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BUDGET FOR FISCAL YEAR 2017

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The budget the Legislature just passed this session is for fiscal year 2017, which begins on July 1, 2016 and pays for services and programs through June 30, 2017.  The following items were included in the budgets passed by the Legislature this year, but the Governor has not yet signed them.  The Governor can “line-item veto” budgets, which means he can veto some appropriations, while signing others into law.  The Governor has until May 29 to decide to sign or veto bills. You can read more about each budget in our Bill Tracker here.

  • $15.1 million (1%) increase for Medicaid - total funding is $1.32 billion.  This includes a cut of $16.8 million to DHS for undefined “process improvement savings.” Legislators were unable to find out what these "process improvements" were, but DHS is prohibited from implementing cost-saving changes that would align Medicaid reimbursement for physicians with Medicare rates, and changes for people eligible for both Medicare and Medicaid (dual eligibles).  DHS is required to report to legislators any cost containment strategies and “process improvements” made.

  • $67 million was added to the current year's Medicaid budget (fiscal year 2016), and DHS was allowed to move unspent money around to make up for the remaining $15 million shortfall.
  • $100,000 increase for an additional long-term care ombudsman to provide assistance and advocacy to persons receiving Medicaid waiver services.

  • $150,000 increase for the Department of Public Health's brain injury program for brain injury resource facilitator services and brain injury service provider recruitment and training (total $1.04 million).

  • $86,000 increase to the Children at Home program for expansion to new service areas (the Family Support Subsidy is reduced by $4,650 as the program continues to phase out and transition to the Children at Home program).

  • $1 million to increase HCBS provider rates by 1%, and $1 million to increase home health agency rates by 1%.

  • $200,000 for a new contract with the College of Direct Support to provide internet-based training for mental health and disability services providers.

  • $2 million to reduce HCBS waiver waiting lists.  DHS is required to report on the impact of changes in the HCBS waiver supported employment and prevocational services (report due 12/15/16).

  • $500,000 for Eastern Iowa Mental Health Region (Scott County) & $2.5 million for Polk County Mental Health Region. DHS is required to report on the progress of MH/DS redesign, including identifying any challenges facing redesign; governance, management, and administration; best practices, including evidence-based practices; availability of, access to, and provision of initial core services and additional core services to and for required core service populations and additional core service populations; and the financial stability and fiscal viability of the redesign.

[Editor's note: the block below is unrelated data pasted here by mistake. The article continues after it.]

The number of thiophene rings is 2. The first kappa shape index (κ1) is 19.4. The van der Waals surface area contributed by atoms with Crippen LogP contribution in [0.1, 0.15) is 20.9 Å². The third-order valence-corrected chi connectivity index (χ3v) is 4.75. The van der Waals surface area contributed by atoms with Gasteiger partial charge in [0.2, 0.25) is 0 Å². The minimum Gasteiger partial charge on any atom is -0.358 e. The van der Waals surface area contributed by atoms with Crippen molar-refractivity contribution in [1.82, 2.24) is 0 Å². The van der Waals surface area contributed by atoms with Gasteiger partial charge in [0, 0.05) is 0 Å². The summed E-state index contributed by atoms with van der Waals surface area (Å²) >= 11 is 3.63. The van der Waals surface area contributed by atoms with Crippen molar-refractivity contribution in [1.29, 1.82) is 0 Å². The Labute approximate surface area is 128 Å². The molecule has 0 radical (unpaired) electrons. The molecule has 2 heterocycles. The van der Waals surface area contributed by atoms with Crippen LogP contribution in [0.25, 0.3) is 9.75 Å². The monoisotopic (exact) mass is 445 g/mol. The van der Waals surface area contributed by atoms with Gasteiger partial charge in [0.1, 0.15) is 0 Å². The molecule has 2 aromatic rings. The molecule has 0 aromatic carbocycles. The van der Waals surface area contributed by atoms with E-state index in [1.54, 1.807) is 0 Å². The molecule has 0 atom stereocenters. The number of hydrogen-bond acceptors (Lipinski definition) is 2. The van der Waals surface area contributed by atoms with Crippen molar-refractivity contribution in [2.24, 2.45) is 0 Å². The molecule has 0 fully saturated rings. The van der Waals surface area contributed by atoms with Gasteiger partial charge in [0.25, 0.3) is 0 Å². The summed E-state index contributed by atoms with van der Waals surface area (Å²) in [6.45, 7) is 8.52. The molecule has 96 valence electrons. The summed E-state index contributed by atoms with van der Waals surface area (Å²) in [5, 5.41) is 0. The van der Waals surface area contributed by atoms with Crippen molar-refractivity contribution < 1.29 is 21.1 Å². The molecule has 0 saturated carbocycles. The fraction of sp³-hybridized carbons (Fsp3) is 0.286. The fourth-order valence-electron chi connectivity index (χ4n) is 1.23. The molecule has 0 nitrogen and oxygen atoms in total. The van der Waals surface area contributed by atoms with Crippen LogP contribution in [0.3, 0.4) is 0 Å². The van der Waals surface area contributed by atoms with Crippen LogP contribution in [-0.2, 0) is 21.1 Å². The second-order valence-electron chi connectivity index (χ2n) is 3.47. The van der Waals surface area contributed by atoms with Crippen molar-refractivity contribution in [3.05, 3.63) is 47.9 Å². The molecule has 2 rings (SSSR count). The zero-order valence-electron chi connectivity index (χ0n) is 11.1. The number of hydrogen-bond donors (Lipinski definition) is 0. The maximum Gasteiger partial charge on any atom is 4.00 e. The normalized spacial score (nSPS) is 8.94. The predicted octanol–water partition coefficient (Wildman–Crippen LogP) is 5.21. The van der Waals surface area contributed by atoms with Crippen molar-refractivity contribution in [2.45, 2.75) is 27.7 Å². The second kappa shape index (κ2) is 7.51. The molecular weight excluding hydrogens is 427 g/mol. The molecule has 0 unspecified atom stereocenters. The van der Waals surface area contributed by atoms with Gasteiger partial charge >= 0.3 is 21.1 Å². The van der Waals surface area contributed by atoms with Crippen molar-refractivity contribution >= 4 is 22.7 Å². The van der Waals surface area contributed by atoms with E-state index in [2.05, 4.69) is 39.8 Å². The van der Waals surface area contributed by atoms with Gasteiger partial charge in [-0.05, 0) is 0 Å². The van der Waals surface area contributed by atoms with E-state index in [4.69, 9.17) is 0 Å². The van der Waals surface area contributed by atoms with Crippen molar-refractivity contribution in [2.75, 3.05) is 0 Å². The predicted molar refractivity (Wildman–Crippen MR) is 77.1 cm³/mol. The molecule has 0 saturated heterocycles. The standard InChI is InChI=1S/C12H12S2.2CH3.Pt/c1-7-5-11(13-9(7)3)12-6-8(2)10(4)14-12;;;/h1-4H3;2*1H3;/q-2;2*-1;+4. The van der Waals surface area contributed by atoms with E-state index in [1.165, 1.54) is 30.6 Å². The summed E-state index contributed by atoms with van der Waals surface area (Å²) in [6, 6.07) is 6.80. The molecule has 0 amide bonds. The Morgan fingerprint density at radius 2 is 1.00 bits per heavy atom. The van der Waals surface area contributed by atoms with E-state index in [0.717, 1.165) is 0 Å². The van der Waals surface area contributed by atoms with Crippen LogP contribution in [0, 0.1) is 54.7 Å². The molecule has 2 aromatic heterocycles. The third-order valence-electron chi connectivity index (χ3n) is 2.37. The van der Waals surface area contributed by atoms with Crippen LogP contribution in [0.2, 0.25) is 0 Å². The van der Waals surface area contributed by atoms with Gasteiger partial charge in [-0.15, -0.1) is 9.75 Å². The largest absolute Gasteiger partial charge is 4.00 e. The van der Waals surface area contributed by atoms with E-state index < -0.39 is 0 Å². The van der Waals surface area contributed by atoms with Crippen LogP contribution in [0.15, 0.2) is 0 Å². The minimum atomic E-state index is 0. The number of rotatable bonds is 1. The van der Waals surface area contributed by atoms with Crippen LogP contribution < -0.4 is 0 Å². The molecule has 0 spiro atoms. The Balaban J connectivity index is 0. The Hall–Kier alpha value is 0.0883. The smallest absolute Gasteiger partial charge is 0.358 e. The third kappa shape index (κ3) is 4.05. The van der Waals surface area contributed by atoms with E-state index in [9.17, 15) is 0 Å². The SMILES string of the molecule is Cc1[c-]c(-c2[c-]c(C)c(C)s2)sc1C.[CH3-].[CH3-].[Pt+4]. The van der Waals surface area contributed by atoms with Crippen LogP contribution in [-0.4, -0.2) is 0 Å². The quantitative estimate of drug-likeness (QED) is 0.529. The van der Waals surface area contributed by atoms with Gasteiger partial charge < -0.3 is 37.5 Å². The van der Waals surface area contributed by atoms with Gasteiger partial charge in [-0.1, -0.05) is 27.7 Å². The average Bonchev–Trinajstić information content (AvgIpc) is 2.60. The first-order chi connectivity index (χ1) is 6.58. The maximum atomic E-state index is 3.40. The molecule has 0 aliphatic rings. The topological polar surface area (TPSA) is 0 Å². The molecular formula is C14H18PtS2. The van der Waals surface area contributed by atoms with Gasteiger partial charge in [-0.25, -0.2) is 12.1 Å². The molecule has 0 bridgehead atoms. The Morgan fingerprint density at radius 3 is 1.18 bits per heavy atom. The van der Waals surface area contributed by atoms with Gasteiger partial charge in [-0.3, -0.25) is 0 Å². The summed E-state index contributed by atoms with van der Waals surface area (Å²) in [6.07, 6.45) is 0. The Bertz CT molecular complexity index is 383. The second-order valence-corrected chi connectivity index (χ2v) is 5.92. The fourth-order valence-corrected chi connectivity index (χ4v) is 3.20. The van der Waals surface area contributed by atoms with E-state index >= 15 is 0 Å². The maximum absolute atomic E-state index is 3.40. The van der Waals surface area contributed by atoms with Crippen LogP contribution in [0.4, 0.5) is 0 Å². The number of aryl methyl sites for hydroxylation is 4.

• $300,000 for the development of children's mental health crisis services, and establishment of "learning labs" to review emerging collaborative efforts that improve the well-being of children with complex needs and their families.  The bill also creates the Children's Health & Well-Being Advisory Council within the Department of Human Services to continue the work of the same-named work group.

  • $100,000 new appropriation to Department of Public Health to to develop recommendations for a broader, more systematic and strategic workforce initiative, which may include a comprehensive study of workforce program needs and the establishment of an advisory workgroup (due 12/15/16).

As noted in other articles, the budget:

  • Continues $2 million in funding for the Autism Support Program, retains any funds unspent at close of fiscal year, and makes changes to program eligibility (click here for more details).
  • Adds strong consumer protections and government oversight of the Medicaid managed care system (click here for details).

Most other areas of the budget remained the same as the current year - vocational rehabilitation, Entrepreneurs with Disabilities program, Newsline for the Blind, independent living center grants, and farmers with disabilities program.  Instead of cutting whole programs, the Administration & Regulation Budget (Senate File 2314) opted to cut all agencies by .5% - including the Office on the Status of Persons with Disabilities and Office of Deaf Services in the Department of Human Rights. 

It is important to note that, contrary to what you may have read in news reports recently, the Legislature did not include an increase for supported employment in the budget passed this year.  As you might recall, last year the Legislature appropriated (and the Governor signed) a $750,000 increase for supported employment providers, but forgot to include the language that stated how that money was to be used.  While it was included in budget document descriptions, it was not specifically outlined in law, and therefore was not implemented. 

On a final note - the Legislature passed a new budget process for next year, requiring all state agencies to include supporting data and explanations when they submit budget requests to the Department of Management, and the Department of Management is then required to consult with the non-partisan Legislative Services Agency so information about each budget request is available to legislators.  That likely means all programs and funding requests will receive closer review.